Resource | Research | Food Security
WIC Infant and Toddler Feeding Practices Study 2: Third Year Report

The WIC Infant and Toddler Feeding Practices Study-2 (WIC ITFPS-2), also known as the “Feeding My Baby” Study, captures data on caregivers and their children over the first 6 years of the child’s life after WIC enrollment to address a series of research questions regarding feeding practices, associations between WIC services and those practices, and the health and nutrition outcomes of children receiving WIC. To date, the study has produced three reports: the Intentions to Breastfeed Report (2015); the Infant Year Report (2017); and the Second Year Report (2018). The current report focuses on caregivers’ employment, school, and child care circumstances, as well as the feeding beliefs and practices, dietary intake, and weight status of children from birth through approximately 36 months of age.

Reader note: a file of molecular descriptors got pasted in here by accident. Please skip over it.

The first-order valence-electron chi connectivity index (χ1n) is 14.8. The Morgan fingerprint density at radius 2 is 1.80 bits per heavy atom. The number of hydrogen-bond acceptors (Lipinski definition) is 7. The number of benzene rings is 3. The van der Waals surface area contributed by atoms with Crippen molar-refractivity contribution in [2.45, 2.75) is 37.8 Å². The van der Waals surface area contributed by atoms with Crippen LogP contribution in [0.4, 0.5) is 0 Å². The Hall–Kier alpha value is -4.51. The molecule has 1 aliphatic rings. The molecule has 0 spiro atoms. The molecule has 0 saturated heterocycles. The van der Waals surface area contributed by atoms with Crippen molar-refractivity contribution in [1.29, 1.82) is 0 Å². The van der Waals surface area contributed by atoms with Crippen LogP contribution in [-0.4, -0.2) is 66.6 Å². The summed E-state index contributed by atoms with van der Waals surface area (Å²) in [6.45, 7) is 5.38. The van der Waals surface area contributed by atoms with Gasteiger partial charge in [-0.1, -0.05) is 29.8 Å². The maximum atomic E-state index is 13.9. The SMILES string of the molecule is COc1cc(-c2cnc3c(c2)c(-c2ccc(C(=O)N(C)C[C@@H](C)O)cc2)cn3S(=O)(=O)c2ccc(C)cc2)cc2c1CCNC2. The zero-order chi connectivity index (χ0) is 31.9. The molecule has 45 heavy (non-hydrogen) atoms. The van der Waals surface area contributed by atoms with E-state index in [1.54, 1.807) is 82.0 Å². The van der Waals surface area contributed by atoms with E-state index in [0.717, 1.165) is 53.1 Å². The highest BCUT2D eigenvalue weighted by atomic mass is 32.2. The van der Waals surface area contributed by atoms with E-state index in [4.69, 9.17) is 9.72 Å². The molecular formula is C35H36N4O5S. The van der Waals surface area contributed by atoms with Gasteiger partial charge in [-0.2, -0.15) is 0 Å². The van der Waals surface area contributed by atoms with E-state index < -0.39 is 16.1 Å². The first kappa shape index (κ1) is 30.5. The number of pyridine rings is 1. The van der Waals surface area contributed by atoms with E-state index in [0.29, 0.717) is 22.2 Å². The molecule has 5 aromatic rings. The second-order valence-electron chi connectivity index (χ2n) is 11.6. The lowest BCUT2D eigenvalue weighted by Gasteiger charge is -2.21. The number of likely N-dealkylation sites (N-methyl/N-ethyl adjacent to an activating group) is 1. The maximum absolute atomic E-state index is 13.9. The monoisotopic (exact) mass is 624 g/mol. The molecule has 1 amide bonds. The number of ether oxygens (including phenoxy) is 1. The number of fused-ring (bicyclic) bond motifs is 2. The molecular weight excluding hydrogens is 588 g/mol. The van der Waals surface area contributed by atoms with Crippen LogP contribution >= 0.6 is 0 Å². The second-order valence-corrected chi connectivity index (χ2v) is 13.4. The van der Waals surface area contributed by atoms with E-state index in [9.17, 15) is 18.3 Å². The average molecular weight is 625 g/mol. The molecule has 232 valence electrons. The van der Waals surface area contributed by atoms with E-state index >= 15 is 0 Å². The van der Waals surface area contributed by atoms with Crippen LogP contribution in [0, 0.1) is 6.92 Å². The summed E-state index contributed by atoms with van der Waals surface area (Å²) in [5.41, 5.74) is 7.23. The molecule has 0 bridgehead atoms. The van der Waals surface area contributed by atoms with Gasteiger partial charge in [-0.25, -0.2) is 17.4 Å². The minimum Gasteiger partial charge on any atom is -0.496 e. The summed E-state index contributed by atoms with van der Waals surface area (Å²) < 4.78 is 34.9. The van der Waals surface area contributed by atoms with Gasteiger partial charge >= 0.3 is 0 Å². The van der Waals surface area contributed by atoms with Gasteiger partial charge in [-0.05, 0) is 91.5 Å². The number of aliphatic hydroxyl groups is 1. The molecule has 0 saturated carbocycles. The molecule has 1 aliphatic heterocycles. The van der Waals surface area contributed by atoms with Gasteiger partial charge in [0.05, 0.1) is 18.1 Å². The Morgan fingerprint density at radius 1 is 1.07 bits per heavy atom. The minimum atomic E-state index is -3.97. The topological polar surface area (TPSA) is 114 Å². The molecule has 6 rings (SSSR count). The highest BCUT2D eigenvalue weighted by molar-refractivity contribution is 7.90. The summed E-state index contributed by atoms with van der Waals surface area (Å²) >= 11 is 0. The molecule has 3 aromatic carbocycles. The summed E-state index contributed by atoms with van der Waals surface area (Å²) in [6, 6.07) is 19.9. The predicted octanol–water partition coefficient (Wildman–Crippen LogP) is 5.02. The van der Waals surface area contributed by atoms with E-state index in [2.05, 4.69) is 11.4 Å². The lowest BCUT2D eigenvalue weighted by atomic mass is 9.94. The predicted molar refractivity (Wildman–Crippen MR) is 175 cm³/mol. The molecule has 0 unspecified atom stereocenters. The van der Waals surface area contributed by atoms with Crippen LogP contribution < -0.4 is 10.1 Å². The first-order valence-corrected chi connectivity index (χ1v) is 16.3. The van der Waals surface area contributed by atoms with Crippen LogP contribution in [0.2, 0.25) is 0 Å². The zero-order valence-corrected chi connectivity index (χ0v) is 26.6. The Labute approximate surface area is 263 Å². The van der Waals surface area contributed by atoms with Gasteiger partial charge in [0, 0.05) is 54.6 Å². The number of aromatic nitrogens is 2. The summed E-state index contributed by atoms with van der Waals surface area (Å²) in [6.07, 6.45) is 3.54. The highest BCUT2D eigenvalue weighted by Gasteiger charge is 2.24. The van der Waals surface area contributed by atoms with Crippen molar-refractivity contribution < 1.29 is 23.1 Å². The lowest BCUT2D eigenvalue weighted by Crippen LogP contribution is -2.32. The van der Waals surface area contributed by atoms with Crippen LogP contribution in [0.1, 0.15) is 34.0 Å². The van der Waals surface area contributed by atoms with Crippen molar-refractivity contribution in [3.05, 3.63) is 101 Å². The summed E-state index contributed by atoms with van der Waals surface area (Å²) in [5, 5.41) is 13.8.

Resource | Research | Food Security
Evaluation of Demonstration Projects to End Childhood Hunger (EDECH): Final Interim Evaluation Report

This study—authorized by the 2010 Child Nutrition Act—tests innovative strategies to end childhood hunger and food insecurity. The interim evaluation report describes (1) the demonstration projects, (2) planning and early implementation activities, and (3) findings from the baseline data collection for four projects located within Chickasaw Nation, Kentucky, Nevada, and Virginia. A fifth demonstration project was implemented in Navajo Nation but not evaluated due to changes in program design. The demonstrations occurred during 2015-2017 and operated for 12 to 24 months